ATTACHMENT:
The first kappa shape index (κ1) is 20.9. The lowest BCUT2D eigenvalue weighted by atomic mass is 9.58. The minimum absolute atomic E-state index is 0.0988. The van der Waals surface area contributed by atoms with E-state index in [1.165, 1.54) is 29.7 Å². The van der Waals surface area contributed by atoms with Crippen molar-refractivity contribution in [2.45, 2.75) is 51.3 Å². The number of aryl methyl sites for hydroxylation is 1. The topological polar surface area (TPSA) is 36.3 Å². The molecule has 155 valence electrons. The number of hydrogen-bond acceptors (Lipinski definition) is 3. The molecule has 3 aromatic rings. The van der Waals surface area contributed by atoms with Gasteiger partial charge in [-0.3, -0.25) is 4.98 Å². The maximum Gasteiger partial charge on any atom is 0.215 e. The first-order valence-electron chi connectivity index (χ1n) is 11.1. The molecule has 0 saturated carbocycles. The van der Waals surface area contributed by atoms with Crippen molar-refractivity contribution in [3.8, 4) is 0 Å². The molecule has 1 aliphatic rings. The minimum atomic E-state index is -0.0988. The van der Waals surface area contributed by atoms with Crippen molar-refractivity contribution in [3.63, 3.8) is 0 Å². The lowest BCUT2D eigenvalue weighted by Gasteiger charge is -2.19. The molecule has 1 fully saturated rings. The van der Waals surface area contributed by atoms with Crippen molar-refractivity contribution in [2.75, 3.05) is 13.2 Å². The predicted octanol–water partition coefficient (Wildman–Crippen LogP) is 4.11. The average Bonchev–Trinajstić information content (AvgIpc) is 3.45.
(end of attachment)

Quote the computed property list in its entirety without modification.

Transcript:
The first kappa shape index (κ1) is 20.9. The lowest BCUT2D eigenvalue weighted by atomic mass is 9.58. The minimum absolute atomic E-state index is 0.0988. The van der Waals surface area contributed by atoms with E-state index in [1.165, 1.54) is 29.7 Å². The van der Waals surface area contributed by atoms with Crippen molar-refractivity contribution in [2.45, 2.75) is 51.3 Å². The number of aryl methyl sites for hydroxylation is 1. The topological polar surface area (TPSA) is 36.3 Å². The molecule has 155 valence electrons. The number of hydrogen-bond acceptors (Lipinski definition) is 3. The molecule has 3 aromatic rings. The van der Waals surface area contributed by atoms with Gasteiger partial charge in [-0.3, -0.25) is 4.98 Å². The maximum Gasteiger partial charge on any atom is 0.215 e. The first-order valence-electron chi connectivity index (χ1n) is 11.1. The molecule has 0 saturated carbocycles. The van der Waals surface area contributed by atoms with Crippen molar-refractivity contribution in [3.8, 4) is 0 Å². The molecule has 1 aliphatic rings. The minimum atomic E-state index is -0.0988. The van der Waals surface area contributed by atoms with Crippen molar-refractivity contribution in [3.63, 3.8) is 0 Å². The lowest BCUT2D eigenvalue weighted by Gasteiger charge is -2.19. The molecule has 1 fully saturated rings. The van der Waals surface area contributed by atoms with Crippen molar-refractivity contribution in [2.75, 3.05) is 13.2 Å². The predicted octanol–water partition coefficient (Wildman–Crippen LogP) is 4.11. The average Bonchev–Trinajstić information content (AvgIpc) is 3.45.